It was a day after I had been granted access to the treatment facility for Covid-19 positive persons at the University of Ghana Medical Centre (UGMC).

We were unsuccessful at seeing the Intensive Care Unit (ICU) of the facility which at the time was treating three critically ill COVID positive persons.

Head of the ICU and National coordinating member for severe and critical cases, Dr. Chris Owoo had asked our team to return only after I had personally fulfilled my part of a deal we struck.

[I’m not letting out details of this one, I would not give. Tongue-in-cheek]

But long story short, Friday, April 24, we would have another exclusive tour – this time of the ICU.

What comes to mind readily when you hear ICU?

I was to discover it all that day and of course in the context of Covid-19.

It’s an elevated floor of the patient tower at the UGMC (I think the second floor, or so).

I cannot immediately remember because finding the entrance of the unit got us going round in circles for quite a bit.

We didn’t need to be told we had found the ICU after five minutes. The glassware had boldly inscribed on it …”ISOLATION AREA. INTENSIVE CARE UNIT.”

The foyer before the ICU smelt typically like a hospital – drugs, disinfectants.

“…Welcome here. We will try as much as possible to give you a bird’s eyeview of the unit, inasmuch as we would be professional not to expose the identities of our vulnerable patients”, Dr. Owoo mentioned.

He came to meet us flanked by a host of critical care staff – Dr Sottie in particular appearing and sounding quite unsettled by our presence.

I know how these things go sometimes, especially for persons who are not used to the cameras.

Donning!

With my experience at the donning area the day before with Dr Amoah and Dr Edwin, I knew I was a pro.

But it looked even more cumbersome here. Dr Emma Anima Addae and Dr Daniel Sottie are preparing to get inside the ICU to offer critical care to the three persons in there who were being assisted to survive.

They rub their hands with alcohol – they wear their coveralls, their boots, masks, aprons, goggles and an extra layer of facial protection – the face shield.

If I would be accurate in my timekeeping, I bet it took them more than twenty minutes – but I did 35 minutes.

Dr Owoo like a narrator, explained each stage and the need for each material used at the donning area.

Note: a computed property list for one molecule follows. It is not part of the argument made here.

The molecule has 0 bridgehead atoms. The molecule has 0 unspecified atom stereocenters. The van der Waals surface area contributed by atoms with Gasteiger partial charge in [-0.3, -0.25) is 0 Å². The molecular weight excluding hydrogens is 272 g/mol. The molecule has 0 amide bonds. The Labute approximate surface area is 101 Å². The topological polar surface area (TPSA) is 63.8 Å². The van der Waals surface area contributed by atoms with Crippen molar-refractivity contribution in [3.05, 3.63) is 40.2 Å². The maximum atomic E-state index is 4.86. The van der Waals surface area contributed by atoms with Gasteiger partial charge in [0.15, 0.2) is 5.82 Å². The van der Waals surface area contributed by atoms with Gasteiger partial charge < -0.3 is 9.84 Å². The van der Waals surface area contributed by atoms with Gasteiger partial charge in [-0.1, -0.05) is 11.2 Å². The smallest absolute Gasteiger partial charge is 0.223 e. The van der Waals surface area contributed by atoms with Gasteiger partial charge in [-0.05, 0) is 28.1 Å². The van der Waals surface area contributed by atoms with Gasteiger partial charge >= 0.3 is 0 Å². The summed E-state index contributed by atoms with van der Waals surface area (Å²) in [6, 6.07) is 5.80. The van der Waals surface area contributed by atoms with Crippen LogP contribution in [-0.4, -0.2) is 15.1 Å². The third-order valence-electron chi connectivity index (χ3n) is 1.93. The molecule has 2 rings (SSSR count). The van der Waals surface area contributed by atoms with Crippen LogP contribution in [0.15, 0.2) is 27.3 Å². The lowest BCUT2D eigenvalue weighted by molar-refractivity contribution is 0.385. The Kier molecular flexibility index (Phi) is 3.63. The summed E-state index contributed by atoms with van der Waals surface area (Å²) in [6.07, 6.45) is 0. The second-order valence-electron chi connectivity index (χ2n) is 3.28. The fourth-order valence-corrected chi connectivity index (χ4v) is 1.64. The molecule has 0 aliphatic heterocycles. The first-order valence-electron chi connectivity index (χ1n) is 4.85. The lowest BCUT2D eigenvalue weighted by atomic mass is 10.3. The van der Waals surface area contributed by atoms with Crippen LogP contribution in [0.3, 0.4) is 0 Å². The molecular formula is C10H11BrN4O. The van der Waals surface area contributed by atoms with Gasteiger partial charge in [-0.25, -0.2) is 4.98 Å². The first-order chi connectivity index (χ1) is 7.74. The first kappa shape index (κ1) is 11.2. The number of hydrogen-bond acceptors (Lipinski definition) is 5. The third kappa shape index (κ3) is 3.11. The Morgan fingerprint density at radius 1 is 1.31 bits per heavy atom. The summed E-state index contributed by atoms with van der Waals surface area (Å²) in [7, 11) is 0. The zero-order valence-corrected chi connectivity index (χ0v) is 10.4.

Lordina, one of the senior nurses was already fully donned when we got here.

It was time to go in and feed the patients, administer some medication and check their vitals.

Three container wraps of food are handed to her, accompanied by quite a number of instructions read out from a tiny little piece of paper by the Deputy Director of Nursing Services (DDNS).

She would have to do these and more depending on further instructions from the monitoring room of the ICU.

Inside the ICU proper

The picture on my mind – dramatic scenes. Patients barely surviving. Care staff running around in circles. Monitoring devices beeping (beep-beep) every 2 seconds.

But Inside here was different.

More than twenty beds are here. Lordina already inside on care duties. Dr Anima Addae and Dr Daniel Sottie are on opposite ends of the room.

Farther up, is a bed with a man being fed, close to an empty bed where Dr. Sottie and I stood having a conversation about ventilators and oxygen masks and suction devices etc.

I’m sure he would have realised briefly that I was stealing consistent glances in the areas where these three patients were.

My cameraman was behind the door. Unlike the regular treatment area, a camera would not get inside the ICU; an area tagged the red zone or the contaminated area.

And so in the extreme ends of the room where the patients lay, Seth Tenge’s lenses would not be able to make the slightest capture.

Occasionally, they will come to a zone and remove their gloves and wear another pair.

P.S: Each care staff wears two layers of hand gloves before getting inside and then they wear another pair as another layer of protection.

Dr Addae says, “this is imperative to avoid contamination and transferring the viral load from one patient to another even though they are all Covid-19 positive.”

With their kind of work, they touch the patients, they turn them around, they administer drugs, they help them onto life support devices and all, they are exposed if they do not adequately protect themselves with the gear.

Mr M from where I stand is helped to sit up on the bed – he looked in some discomfort. He winces and adjusts his body up across an elevated table to feed.

It almost took my attention away from what Dr. Sottie was telling me – I guess he was explaining how patients are put on ventilators and what role these devices play in offering life support to critically Ill patients.

The telecom device in the ICU rings.

Dr Addae moves to pick up – their boss Dr. Owoo wants them to conduct an ECG (nothing to do with electricity distribution in our homes).

An electrocardiogram (ECG) is a medical test that detects cardiac (heart) abnormalities by measuring the electrical activity generated by the heart as it contracts.

That is what Dr Sottie and Addae are to conduct – the third one. Two previous ones taken have their results ready.